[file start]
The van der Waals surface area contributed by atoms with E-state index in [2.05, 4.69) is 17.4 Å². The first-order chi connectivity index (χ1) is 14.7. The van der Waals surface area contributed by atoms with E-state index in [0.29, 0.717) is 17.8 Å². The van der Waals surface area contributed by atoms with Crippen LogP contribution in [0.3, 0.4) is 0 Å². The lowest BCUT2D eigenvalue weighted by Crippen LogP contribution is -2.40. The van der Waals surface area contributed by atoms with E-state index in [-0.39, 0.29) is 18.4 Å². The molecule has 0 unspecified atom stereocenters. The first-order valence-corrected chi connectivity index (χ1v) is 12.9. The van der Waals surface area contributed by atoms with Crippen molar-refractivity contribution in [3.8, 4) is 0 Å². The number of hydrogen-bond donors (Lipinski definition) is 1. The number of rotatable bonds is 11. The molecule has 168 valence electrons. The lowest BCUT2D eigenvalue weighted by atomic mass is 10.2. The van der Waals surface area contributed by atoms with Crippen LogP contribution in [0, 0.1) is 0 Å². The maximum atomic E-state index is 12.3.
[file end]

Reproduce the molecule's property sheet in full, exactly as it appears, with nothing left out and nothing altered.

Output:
The van der Waals surface area contributed by atoms with E-state index in [2.05, 4.69) is 17.4 Å². The first-order chi connectivity index (χ1) is 14.7. The van der Waals surface area contributed by atoms with E-state index in [0.29, 0.717) is 17.8 Å². The van der Waals surface area contributed by atoms with Crippen LogP contribution in [0.3, 0.4) is 0 Å². The lowest BCUT2D eigenvalue weighted by Crippen LogP contribution is -2.40. The van der Waals surface area contributed by atoms with E-state index in [-0.39, 0.29) is 18.4 Å². The molecule has 0 unspecified atom stereocenters. The first-order valence-corrected chi connectivity index (χ1v) is 12.9. The van der Waals surface area contributed by atoms with Crippen molar-refractivity contribution in [3.8, 4) is 0 Å². The number of hydrogen-bond donors (Lipinski definition) is 1. The number of rotatable bonds is 11. The molecule has 168 valence electrons. The lowest BCUT2D eigenvalue weighted by atomic mass is 10.2. The van der Waals surface area contributed by atoms with Crippen LogP contribution in [0, 0.1) is 0 Å². The maximum atomic E-state index is 12.3.